The Key to Interpreting the Book of Revelation

Revelation is the most misinterpreted book in the entire Bible. The reason for this is very simple. The problem is the starting point.

Image from the Metropolitan Museum of Art

Many people begin their interpretation of Revelation with their newspaper or television. They see what is happening in the world and then interpret Revelation through that lens. That is the wrong starting point.

How do we interpret other books of the Bible? If we want to interpret the Psalms, we look at them as poetry. If we want to interpret the Gospels, we look at them as biographies. If we want to interpret Acts, we look at it as history. If we want to interpret Paul’s letters, we look at them as epistles. How do we see Revelation?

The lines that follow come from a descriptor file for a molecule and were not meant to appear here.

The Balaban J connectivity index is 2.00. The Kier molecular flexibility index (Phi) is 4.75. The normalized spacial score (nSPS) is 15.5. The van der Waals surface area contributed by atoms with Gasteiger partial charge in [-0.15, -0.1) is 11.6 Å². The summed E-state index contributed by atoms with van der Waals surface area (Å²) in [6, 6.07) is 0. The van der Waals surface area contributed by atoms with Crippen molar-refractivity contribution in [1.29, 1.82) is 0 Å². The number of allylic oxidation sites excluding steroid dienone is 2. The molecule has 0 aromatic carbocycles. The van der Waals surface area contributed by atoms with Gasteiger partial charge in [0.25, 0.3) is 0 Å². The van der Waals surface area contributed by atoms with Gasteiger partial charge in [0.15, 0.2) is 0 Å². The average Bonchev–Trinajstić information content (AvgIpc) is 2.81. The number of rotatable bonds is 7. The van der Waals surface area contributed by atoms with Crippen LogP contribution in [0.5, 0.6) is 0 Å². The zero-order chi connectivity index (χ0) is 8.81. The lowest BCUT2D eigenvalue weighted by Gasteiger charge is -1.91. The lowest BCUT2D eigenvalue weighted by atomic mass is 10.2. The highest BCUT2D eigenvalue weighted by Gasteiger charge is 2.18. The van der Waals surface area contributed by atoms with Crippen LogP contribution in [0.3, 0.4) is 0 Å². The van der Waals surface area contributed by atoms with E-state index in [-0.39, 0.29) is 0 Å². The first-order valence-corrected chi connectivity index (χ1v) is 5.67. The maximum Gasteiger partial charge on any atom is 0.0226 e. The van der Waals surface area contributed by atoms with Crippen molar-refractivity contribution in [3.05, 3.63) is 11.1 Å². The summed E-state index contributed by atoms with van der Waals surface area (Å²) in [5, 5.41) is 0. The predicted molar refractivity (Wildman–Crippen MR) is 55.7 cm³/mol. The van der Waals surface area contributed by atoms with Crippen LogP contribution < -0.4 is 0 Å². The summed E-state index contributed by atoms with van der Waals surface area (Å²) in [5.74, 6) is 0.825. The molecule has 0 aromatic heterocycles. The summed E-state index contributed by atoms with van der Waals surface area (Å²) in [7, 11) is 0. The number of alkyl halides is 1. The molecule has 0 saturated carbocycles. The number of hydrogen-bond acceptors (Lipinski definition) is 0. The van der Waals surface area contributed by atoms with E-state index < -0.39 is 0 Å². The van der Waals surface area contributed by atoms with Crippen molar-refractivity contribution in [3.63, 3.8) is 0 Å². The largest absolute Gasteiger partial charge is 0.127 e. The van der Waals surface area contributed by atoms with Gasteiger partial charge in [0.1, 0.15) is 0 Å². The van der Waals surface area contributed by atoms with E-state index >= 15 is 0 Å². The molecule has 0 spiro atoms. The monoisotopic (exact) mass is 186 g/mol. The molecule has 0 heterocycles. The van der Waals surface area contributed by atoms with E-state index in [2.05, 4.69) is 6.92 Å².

Many people do not realize that Revelation is not unique but rather is a part of an existing genre called apocalyptic literature. There are some early examples of this, such as sections of Daniel and Zechariah.

However, if you really want to understand the symbolic language of Revelation, I would suggest that you familiarize yourself with some of the contemporary Jewish apocalyptic texts. Some of the ones that you should read include: 1 Enoch, 4 Ezra (2 Esdras) and 2 Baruch. There are others, but this is a good place start.

I am not saying that these other texts are inspired or authoritative. What I am saying is that Revelation is communicating in a similar way as these other apocalyptic texts. By reading these and other texts, you can learn the vocabulary of apocalyptic literature and thus be in a better position to correctly interpret Revelation.

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